Japanese I-400 Class Submarine
Submersible Seaplane Carriers.
Specially built to attack the Panama Canal.
Five were built, three launched, none served the original purpose.
The Book Cover. Assembly Underway.
The Japanese built five (three were launched) giant, seaplane carrying submarines. One made a trip around the Horn of Africa to Germany. Another was converted as a tanker. A submarine fleet was formed intending its aircraft to torpedo the Gatun Locks, Panama Canal, but was diverted to attack the US anchorage at Ulithi just as the war ended. The I-400 series submarine had an energy absorbing skin, snorkel, radar, degaussing, and a range of 1-1/2 times around the world and four months duration.
Displacement 4760 tons, length 355 feet.
Two submarines hulls were welded together with a waterproof compartment on deck for three disassembled torpedo bombers.
Hanger deck is a watertight compartment.
Each plane to be assembled on deck.
This picture seems too perfect,
It might be a model.
The slightly smaller AM class of two large subs, I-13, I-14, could each carry two Seiran aircraft.
Aichi M6A1 Seiran . Specially build for torpedo bombing of the strategic Panama Canal.
Three carried by each submarine. The wings and tail folded for storage and the floats were removeable.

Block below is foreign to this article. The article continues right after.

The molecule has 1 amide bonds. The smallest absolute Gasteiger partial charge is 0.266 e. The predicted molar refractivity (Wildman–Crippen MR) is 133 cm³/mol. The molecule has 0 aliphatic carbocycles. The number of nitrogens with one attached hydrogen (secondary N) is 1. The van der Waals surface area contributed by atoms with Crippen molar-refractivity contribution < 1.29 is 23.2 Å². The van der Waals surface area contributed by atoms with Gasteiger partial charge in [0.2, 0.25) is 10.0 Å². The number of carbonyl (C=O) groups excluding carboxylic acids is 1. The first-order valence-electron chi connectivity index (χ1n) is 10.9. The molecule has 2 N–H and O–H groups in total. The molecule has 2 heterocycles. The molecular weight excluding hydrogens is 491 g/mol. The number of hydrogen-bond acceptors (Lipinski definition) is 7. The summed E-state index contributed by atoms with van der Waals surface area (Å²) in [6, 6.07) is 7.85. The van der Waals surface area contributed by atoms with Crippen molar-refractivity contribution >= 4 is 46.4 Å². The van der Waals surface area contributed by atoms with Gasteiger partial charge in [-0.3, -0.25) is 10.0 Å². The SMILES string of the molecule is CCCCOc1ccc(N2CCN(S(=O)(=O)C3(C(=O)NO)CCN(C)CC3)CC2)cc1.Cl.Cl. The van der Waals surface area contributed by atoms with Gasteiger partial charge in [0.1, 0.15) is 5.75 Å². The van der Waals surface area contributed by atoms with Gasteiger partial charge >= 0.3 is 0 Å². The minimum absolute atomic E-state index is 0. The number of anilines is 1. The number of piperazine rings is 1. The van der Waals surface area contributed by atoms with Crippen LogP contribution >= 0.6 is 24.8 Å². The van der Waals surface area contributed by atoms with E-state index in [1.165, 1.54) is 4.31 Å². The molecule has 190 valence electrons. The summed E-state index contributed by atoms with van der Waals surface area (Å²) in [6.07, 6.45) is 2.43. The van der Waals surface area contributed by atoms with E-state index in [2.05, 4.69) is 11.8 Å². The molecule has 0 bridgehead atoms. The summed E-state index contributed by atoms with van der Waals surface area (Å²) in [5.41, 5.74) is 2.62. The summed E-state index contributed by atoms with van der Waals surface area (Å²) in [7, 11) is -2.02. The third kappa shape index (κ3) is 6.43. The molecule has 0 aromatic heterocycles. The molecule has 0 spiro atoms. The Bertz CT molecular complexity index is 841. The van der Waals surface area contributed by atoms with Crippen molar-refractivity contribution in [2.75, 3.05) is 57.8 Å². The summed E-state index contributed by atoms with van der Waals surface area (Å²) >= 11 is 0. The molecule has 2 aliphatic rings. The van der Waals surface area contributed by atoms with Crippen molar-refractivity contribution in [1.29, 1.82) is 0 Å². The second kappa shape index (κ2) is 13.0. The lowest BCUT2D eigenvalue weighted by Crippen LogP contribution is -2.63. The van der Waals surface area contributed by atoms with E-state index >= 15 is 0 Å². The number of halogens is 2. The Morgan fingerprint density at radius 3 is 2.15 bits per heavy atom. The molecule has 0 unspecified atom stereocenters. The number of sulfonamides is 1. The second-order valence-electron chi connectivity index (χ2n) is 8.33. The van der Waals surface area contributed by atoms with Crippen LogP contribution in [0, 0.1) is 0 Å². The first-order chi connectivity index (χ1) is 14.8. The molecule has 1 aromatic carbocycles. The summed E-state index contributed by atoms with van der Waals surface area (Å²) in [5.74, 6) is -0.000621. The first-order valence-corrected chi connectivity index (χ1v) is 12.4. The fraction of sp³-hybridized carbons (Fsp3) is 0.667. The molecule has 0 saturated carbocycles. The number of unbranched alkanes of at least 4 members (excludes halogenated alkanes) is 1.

Photo courtesy of Roger Connor.
Aichi, builder of the D3A "Val" carrier bomber and the late-war B7A "Grace" torpedo bomber, also build the E13S "Jake" long range reconnaissance seaplane that flew at Pearl
Harbor and the purpose-built D4Y4 Kamikaze. A specially designed version was purpose-built for the I-400 class submarine to carry an aerial torpedo to attack the strategic Gatun Locks to stop
the flow of ships and supplies from the Atlantic needed to fight in the Pacific.
The design developed from the Yokosuka D4Y1 Suisei (early "Judy"); had two-seats and carried a torpedo or 1,800 pounds of bombs. Speed max 295 mph, cruise 184 mph; range 740 miles. 18 were built after six prototypes and two trainers.
About half of the Japanese fleet submarines at the start of the war carried a single scouting aircraft, 42 subs.
All of the WW2 belligerants had or experimented with sub launched seaplanes.
A Yokosuka E14Y "Glen" from I-25 twice dropped incendiary bombs on Oregon in Sept'42 to start forest fires, fortunately during a wet period.
This was the only manned air attack on U.S. mainland.
These photos were selected from the many by Google picture search.
The associated web pages and credits were not identified.
Return to: WW2 Menu About this page: I-400 - Japanese I-400 Class of submarine aircraft carrier.
Last updated on Dec 3. 2013 -- add details.
May 5, 2010 -- add notes on other Japanese aircraft carrying subs.
January 25, 2007 -- original